NEW YORK — New York will no longer have a mask-wearing requirement in most indoor and outdoor settings for people who are fully vaccinated against COVID-19 beginning Wednesday at midnight.
The change follows the CDC’s guidelines, issued late last week, that are meant to encourage more vaccinations.
Even though just over half of New York adults are fully vaccinated, according to state records, the change in the rules has left some people with questions.
Amma Siriboe was shopping on 125th Street in Harlem on Tuesday afternoon, and posed a question asked by many.
“How are you going to know people are vaccinated when they walk in the stores?” she asked.
The answer is that people can show proof of vaccination with their vaccination card, or with New York State’s Excelsior Pass app.
Such proof will be required for admission to seating sections at major venues, like stadiums and arenas. But to enter retail and other smaller stores that have ended their mask requirements, proof of vaccination isn’t required.
Starbucks, Chipotle, Target, Walmart, Trader Joe’s, Costco and CVS are some of the companies with stores in New York that have dropped the requirement to wear masks indoors.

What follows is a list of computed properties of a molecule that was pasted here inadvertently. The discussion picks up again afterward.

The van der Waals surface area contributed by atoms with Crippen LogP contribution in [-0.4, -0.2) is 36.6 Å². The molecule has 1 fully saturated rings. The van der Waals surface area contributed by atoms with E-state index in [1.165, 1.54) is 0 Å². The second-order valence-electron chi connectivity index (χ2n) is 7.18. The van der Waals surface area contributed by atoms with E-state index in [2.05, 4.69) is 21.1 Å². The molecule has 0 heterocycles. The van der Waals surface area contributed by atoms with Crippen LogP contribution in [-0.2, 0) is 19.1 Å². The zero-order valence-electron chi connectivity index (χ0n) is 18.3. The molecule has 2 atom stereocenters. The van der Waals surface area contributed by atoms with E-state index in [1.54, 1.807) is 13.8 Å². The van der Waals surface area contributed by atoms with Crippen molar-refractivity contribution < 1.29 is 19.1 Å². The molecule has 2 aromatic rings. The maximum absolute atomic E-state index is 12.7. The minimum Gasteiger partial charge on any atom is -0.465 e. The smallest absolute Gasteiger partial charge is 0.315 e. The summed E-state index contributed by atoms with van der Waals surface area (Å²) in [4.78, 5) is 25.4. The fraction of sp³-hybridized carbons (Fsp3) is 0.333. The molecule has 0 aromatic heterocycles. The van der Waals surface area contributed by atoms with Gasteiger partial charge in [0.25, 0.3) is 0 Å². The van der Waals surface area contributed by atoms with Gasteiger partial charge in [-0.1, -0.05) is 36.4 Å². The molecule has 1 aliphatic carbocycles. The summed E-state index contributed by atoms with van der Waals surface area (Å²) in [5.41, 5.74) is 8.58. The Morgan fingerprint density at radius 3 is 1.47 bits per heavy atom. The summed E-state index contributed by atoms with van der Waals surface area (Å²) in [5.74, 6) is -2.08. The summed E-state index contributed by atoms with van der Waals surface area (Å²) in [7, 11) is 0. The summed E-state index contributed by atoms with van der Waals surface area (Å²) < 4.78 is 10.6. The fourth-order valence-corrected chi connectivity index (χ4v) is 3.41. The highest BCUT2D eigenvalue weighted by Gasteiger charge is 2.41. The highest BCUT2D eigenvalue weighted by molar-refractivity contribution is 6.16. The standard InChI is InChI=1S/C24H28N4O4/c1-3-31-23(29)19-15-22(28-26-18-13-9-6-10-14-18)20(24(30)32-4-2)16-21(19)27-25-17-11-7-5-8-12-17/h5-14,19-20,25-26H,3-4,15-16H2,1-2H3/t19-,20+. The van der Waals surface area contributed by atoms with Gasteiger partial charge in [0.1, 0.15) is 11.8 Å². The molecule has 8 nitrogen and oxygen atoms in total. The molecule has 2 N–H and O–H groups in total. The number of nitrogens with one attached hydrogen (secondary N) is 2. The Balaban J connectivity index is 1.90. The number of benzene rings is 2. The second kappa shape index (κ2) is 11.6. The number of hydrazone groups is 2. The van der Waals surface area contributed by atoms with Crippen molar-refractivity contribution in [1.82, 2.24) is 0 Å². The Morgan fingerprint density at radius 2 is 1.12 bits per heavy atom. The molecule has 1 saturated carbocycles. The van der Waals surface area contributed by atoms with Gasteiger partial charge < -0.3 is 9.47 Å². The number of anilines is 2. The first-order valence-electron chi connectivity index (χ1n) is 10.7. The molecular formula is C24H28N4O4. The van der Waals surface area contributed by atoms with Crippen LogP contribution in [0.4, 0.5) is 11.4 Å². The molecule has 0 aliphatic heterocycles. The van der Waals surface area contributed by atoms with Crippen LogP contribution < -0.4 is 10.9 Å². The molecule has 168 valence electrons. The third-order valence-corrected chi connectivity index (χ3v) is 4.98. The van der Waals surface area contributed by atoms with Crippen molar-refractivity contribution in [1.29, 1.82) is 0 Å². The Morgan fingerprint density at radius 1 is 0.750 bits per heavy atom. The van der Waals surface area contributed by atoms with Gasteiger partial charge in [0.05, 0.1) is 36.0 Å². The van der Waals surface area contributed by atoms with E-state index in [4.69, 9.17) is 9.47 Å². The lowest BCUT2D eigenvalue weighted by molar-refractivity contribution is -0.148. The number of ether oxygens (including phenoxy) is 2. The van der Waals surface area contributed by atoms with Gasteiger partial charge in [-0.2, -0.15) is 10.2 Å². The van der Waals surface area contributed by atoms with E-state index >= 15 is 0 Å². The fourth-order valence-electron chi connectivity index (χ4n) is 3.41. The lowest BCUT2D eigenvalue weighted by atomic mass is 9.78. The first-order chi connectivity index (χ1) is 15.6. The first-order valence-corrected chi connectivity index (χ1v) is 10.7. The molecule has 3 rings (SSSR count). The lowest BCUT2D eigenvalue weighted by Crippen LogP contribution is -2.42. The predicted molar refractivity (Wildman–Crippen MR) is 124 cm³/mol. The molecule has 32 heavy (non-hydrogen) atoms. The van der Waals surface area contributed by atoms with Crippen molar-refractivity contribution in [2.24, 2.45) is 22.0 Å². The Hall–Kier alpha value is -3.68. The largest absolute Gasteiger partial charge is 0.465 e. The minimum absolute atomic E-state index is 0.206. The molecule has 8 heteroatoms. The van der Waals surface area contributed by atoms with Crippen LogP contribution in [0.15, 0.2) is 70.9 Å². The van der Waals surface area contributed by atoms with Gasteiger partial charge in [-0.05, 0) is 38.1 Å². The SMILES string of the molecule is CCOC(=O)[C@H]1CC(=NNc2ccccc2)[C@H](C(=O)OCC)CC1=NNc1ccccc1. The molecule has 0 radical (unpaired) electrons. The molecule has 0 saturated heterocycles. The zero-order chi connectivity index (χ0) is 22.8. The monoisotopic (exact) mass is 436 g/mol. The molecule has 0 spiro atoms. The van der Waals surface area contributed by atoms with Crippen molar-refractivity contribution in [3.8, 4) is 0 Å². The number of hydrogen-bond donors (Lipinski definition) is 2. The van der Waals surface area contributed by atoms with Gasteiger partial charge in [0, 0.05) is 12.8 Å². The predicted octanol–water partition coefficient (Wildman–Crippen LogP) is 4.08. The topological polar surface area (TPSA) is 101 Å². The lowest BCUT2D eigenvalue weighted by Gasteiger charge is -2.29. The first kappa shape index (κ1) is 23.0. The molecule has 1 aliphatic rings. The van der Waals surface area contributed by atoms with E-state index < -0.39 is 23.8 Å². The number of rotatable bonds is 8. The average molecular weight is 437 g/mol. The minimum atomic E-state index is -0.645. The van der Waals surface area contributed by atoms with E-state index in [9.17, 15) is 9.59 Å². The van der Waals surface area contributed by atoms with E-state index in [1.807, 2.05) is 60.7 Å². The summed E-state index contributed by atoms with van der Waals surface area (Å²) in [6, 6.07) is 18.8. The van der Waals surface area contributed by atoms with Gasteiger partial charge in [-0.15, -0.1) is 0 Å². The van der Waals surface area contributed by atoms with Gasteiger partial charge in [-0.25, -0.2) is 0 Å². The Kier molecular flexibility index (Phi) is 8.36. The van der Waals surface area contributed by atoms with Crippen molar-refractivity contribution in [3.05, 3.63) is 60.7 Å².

Still, every person that PIX11 surveyed about their mask-wearing habits going forward gave comments similar to those made by Starbucks customer Ray Gainey.
“If I’m in a crowded environment and I don’t know who’s vaccinated or not, I wear my mask,” he said after walking out of a Starbucks on 125th Street.
CVS customer Lawrence Dorsett, a chef in Harlem, said his mask is staying on when he’s indoors in a public space, at least for the foreseeable future.
“I have to protect myself,” he said, “because it’s a lot of customers I deal with, and I’m fixing [their] food.”
And some people said even though the masks can come off on Wednesday, they still plan to wear them.
Maricela Carmona, a registered nurse, gave another reason for keeping her mask on. She said she’s not willing to increase the risk of exposing her 10-year-old daughter, who’s not yet eligible to receive a COVID-19 vaccine.
“You’ve got to protect your children,” said Carmona.
The updated mask guidance in New York State can be superseded by local orders.
When asked if the city might adopt its own mask requirement, Mayor Bill de Blasio said he wouldn’t do so right now.
“We’re going to watch the data,” he said. “We want to keep pushing the numbers down … If we see something else, though, we’ll make adjustments.”
NYC Health Commissioner Dr. Dave Chokshi said his main concern is the spread of COVID among unvaccinated people indoors.
“While I am fully vaccinated, I will be keeping my mask on indoor in almost all settings,” he added.
Even after the relaxed rules go into effect Wednesday, masks will still be required in New York on public transportation, and in nursing homes, homeless shelters, correctional facilities, schools, and health care facilities.